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Archimoto
Purple Belt
Purple Belt

Joined: 12 Apr 2014
Posts: 548

Styles: JKD / Muay Thai / TKD

PostPosted: Sat Jun 07, 2014 2:33 pm    Post subject: The virtues of board breaking Reply with quote

Being a long time Jeet Kune Do practitioner, and a recent student of Tae Kwon Do, I recall rolling my eyes at the idea of breaking boards. The joke always was: "boards don't hit back!"
But I'm writing to share a recent epiphany that I've had with board breaking and to share that my evolution as a TKD practitioner and more importantly as a Martial Artist has developed, among other things, a strong appreciation for board breaking and it's value as a training tool.
During my first board breaking session I recall lining up for my round house kick, delivering my kick in spectacular fashion, the board splintering into smithereens, aaaaaaaand immediately thereafter a pain in my pinky toe where I swear if I closed my eyes I could hear it screaming for dear life.
To make a long story less long, after years of sparring and even fighting Muay Thai in the ring, I am blown away by the level of refinement to form and technique that is made possible by board breaking.
Curious if anyone else has had a similar experience, or if you have thoughts in general on board breaking.
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sensei8
KF Sensei
KF Sensei

Joined: 23 Feb 2008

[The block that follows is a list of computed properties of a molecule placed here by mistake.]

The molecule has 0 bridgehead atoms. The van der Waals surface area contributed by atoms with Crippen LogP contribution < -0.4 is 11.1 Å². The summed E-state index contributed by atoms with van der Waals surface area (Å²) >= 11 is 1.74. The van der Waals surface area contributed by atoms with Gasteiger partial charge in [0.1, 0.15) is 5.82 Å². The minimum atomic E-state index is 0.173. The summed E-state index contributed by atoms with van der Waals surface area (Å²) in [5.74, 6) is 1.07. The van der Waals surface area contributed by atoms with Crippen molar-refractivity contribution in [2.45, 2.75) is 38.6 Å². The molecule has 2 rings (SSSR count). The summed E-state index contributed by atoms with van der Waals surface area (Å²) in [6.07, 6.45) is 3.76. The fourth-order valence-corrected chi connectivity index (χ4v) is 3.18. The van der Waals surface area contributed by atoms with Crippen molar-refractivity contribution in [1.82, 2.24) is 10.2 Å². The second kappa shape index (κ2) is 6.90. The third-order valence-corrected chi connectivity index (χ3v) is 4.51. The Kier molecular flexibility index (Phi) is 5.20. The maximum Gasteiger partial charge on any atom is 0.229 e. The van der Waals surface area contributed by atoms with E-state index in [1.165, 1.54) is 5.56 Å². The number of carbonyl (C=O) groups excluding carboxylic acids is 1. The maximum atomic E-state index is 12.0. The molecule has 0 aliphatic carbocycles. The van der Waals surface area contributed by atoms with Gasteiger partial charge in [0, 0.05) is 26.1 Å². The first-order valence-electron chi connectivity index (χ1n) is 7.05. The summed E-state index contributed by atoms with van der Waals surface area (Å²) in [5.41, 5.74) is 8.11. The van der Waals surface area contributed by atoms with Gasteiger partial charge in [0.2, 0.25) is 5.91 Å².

Posts: 14806
Location: Houston, TX
Styles: Shindokan Saitou-ryu [Shuri-te/Okinawa-te based]

PostPosted: Sat Jun 07, 2014 3:42 pm    Post subject: Reply with quote

Boards DO hit back!! Strike said material incorrectly, well, in this case, the board will "hit back" quite noticibly.

Tameshiwara, as it's know in Japanese/Okinawan styles of the MA, tests ones mettle, but first it tests correct techniques without reservation, and THEN it tests ones mettle.

Focus! Without it, you'll give, but the material won't! Aim WAY behind said material; therefore, don't hit "it", hit THROUGH it; penetrate!!

Conditioning is important! Stiking inanimate objects that feel no pain, will require some time before hand with a makiwara or the like so that pain will be greatly reduced or eliminated.

No matter what, those that are proponents of breaking, can't see their MA live without it. However, those who aren't proponents of breaking don't understand why MAists would waste their time in a fruitless thing. To me, it's not a waste of time.

Enjoy it, and take your time to condition your striking area's.



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Archimoto
Purple Belt
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Joined: 12 Apr 2014